that another one of Obama’s cronies is a criminal? First, he didn’t pay his taxes, and now the guy is forging documents:
Eric Holder, Rahm Emmanuel, and now this guy… But Obama is different, don’t you see..? More thoughts on The One, from an interview of Doug Casey:
L: If you did lambaste Obama, I’m sure you’d be criticized for speaking ill of the first black US president. But if you also get criticized for not calling him out, you’re damned if you do and damned if you don’t.
Doug: Yes, saying anything unkind about the first black US president is clearly proof of racism. [Laughs] That just shows how completely degraded political discourse in the US has become. Pundits don’t see people as people to be praised or criticized on the merits of their words and deeds, but as members of groups. A president, in this view, should not be judged on his ideas, policies, and actions, but on which groups he can be seen as part of.
It also helps to be totally vapid, so no one can find any dirt on you; I suspect that’s Santorum’s main virtue. And smarmy – like Mitt Romney and Rick Perry smiling at each other during the “debates” when they each really wanted rip the other guy’s lungs out. Anyway, they aren’t real debates, where ideas are discussed intelligently and explored fully. They’re just charades where the candidates try to remember good quips and funny one-liners that their handlers have written for them . . .
It’s interesting to observe that in spite of some of [Obama’s] rather extreme positions on some things, he doesn’t act aggressively, like his Republican competitors would do. He’s slick, with everything he says couched in reasonable-sounding language. He never comes across as a radical. Yet bad ideas seem to seep out of the White House like swamp gas in the night. They rarely change greatly from one moment to the next, but mutate slowly like a cancer, eventually building up a fog of deceit in reasonable-sounding, smarmy doublespeak, so that it’s hard for most people to know what’s right. That was the nice thing about Bush: he was outspoken, albeit in a stupid kind of way. He constantly stuck his foot in his mouth, so it was hard to take him seriously . . .
L: So, should we define Obama?
Doug: That’s hard to do. You know, it’s funny. When Trump was running, I criticized him. It’s hard for me to say anything good about Trump under any circumstances – but he at least had the brass to ask questions about Obama that other public figures wouldn’t touch, questions about who Obama really is and how he seemed to appear from nowhere. To my knowledge, no one has stepped forward to identify themselves as a school friend, or even a college friend of his. I’m not a conspiracy theorist, but I have to say that as far as I know, none of these questions have been satisfactorily answered.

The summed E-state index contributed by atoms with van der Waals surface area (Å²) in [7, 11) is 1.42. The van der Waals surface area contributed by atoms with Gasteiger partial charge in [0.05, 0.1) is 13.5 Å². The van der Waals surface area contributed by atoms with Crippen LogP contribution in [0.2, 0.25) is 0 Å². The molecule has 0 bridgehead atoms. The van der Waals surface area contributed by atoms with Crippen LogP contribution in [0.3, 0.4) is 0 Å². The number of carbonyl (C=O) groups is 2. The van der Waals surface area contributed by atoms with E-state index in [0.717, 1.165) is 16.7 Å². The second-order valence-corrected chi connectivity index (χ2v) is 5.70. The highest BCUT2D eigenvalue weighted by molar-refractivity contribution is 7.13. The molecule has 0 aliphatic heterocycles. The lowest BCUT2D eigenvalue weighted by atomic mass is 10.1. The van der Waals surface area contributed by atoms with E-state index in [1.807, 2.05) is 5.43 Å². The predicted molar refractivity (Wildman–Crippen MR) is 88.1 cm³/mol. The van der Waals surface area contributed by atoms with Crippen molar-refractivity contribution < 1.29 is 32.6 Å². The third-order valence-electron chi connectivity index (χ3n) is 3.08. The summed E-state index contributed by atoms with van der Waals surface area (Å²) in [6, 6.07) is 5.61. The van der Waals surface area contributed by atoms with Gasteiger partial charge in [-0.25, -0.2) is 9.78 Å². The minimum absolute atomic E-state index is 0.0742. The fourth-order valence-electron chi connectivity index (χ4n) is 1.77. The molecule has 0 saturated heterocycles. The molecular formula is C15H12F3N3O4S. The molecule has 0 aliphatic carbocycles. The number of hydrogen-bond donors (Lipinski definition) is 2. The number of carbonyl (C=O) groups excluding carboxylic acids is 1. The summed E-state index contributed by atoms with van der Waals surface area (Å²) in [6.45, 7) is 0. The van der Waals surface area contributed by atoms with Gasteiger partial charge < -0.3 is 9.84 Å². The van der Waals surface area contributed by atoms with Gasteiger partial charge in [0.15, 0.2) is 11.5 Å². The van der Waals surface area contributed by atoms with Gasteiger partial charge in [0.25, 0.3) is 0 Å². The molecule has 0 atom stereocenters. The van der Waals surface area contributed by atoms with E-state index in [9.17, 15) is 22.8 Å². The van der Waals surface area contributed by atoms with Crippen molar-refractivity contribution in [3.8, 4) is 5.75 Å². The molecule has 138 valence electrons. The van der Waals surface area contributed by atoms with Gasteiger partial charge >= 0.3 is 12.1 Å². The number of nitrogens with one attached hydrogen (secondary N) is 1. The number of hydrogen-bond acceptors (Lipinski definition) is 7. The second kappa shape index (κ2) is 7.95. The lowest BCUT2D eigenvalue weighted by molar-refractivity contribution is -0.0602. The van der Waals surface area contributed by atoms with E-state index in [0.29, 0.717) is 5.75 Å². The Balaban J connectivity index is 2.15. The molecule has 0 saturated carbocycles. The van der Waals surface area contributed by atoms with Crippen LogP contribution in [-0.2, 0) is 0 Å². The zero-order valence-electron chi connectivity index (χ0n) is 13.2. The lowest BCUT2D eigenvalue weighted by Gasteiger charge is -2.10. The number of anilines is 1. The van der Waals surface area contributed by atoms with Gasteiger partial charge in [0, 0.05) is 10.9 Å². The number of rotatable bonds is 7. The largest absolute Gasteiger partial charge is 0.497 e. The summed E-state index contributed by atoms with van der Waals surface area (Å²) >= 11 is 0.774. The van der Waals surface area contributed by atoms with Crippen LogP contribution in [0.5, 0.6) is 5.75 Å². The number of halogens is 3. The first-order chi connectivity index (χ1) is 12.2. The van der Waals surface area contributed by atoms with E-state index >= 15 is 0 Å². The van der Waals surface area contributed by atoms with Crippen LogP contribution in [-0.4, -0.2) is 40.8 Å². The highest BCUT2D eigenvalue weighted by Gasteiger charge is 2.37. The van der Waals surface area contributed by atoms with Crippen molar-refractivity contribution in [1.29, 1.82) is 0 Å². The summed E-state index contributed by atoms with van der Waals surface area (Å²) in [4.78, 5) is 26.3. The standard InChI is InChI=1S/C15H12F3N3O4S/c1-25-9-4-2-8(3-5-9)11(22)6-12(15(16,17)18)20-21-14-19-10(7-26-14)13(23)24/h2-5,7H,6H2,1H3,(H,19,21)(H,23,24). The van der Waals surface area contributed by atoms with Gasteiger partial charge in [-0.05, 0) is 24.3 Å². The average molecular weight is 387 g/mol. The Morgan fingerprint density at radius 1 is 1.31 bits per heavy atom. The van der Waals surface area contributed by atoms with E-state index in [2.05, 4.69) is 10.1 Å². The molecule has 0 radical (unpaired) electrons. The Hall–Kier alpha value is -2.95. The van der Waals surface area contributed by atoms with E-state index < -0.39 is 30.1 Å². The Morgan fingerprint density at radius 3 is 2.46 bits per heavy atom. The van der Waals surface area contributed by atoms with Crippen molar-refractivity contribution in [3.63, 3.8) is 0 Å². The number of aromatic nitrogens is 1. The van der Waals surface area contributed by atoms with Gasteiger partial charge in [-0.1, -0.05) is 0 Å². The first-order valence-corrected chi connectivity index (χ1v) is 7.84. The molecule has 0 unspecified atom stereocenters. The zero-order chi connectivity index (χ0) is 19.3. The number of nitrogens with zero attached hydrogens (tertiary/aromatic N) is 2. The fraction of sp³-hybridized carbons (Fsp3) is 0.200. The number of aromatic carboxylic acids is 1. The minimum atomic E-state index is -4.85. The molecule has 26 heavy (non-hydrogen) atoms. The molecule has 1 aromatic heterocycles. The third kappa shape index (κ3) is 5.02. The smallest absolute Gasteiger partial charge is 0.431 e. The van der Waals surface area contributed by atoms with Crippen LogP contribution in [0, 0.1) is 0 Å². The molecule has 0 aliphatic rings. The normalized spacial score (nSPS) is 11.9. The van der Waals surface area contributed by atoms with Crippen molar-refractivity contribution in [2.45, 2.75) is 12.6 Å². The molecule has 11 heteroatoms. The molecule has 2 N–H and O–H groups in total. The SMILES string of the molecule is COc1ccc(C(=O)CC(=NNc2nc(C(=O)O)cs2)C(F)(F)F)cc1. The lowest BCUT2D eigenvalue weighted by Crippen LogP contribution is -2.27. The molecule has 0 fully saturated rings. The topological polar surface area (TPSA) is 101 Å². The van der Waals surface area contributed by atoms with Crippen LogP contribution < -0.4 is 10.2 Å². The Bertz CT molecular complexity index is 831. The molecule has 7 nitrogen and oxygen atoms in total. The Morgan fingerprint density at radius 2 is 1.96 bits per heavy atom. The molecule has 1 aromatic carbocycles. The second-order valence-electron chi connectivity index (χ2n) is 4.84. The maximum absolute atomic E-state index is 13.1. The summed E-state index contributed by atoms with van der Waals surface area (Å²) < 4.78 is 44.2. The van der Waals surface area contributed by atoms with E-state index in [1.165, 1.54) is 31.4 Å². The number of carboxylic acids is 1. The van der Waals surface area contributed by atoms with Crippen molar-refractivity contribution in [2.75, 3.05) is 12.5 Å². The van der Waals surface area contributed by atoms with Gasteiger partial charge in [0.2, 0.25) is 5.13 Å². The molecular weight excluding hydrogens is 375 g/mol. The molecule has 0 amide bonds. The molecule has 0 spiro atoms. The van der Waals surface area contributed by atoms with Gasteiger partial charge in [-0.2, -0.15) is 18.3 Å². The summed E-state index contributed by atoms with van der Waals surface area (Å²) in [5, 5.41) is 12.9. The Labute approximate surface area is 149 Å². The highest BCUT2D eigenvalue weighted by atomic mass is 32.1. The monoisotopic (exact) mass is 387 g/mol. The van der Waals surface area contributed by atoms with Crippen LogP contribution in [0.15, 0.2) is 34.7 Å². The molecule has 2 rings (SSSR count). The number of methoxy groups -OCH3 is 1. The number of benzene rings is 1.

L: You don’t need to believe any conspiracy theories to notice that there’s something odd about the man. He seems like a big zero to me, not a big O. Even when he’s reading the speeches people write for him to pull on the population’s heartstrings, he comes across almost completely wooden. Sometimes I’m sure he’s pausing not where there are commas or periods, but where the lines wrap on his teleprompter. He has the personality of a frozen mackerel.
Doug: It’s interesting that you point that out – I’ve often wondered if the special interests behind him couldn’t come up with anyone better. I’m not saying he has to be another George Carlin or Dave Chappel, but it would be nice to see that someone is home. Obama is so flat, I can’t even be sure whether he’s intelligent or not, although I initially assumed he was very smart. With Baby Bush, it was clear that he actually lacked intelligence. With Obama carefully plodding through his teleprompted speeches, I actually can’t tell if he’s smart or not. He was president of the Harvard Law Review, which would seem to argue for intelligence, but that could have been finessed as well. And exactly who paid for all his schooling and related expenses? I honestly don’t know who we’re dealing with.